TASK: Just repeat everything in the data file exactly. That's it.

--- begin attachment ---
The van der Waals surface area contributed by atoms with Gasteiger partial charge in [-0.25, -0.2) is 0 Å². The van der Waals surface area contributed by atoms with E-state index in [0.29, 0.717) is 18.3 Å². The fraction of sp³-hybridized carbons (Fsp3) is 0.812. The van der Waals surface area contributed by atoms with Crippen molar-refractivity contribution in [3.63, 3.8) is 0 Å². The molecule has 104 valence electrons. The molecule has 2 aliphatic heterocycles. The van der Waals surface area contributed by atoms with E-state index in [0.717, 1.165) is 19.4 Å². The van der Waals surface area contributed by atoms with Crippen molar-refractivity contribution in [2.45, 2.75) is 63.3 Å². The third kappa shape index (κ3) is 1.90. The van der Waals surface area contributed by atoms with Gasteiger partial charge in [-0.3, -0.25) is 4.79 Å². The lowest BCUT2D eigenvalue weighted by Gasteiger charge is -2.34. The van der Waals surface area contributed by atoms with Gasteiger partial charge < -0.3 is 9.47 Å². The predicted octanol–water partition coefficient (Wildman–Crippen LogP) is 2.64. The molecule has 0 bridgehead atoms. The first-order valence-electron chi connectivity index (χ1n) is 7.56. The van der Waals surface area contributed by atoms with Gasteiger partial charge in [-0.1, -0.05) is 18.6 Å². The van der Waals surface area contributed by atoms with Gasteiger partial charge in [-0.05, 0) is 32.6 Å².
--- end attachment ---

The van der Waals surface area contributed by atoms with Gasteiger partial charge in [-0.25, -0.2) is 0 Å². The van der Waals surface area contributed by atoms with E-state index in [0.29, 0.717) is 18.3 Å². The fraction of sp³-hybridized carbons (Fsp3) is 0.812. The van der Waals surface area contributed by atoms with Crippen molar-refractivity contribution in [3.63, 3.8) is 0 Å². The molecule has 104 valence electrons. The molecule has 2 aliphatic heterocycles. The van der Waals surface area contributed by atoms with E-state index in [0.717, 1.165) is 19.4 Å². The van der Waals surface area contributed by atoms with Crippen molar-refractivity contribution in [2.45, 2.75) is 63.3 Å². The third kappa shape index (κ3) is 1.90. The van der Waals surface area contributed by atoms with Gasteiger partial charge in [-0.3, -0.25) is 4.79 Å². The lowest BCUT2D eigenvalue weighted by Gasteiger charge is -2.34. The van der Waals surface area contributed by atoms with Gasteiger partial charge < -0.3 is 9.47 Å². The predicted octanol–water partition coefficient (Wildman–Crippen LogP) is 2.64. The molecule has 0 bridgehead atoms. The first-order valence-electron chi connectivity index (χ1n) is 7.56. The van der Waals surface area contributed by atoms with Gasteiger partial charge in [-0.1, -0.05) is 18.6 Å². The van der Waals surface area contributed by atoms with Gasteiger partial charge in [-0.05, 0) is 32.6 Å².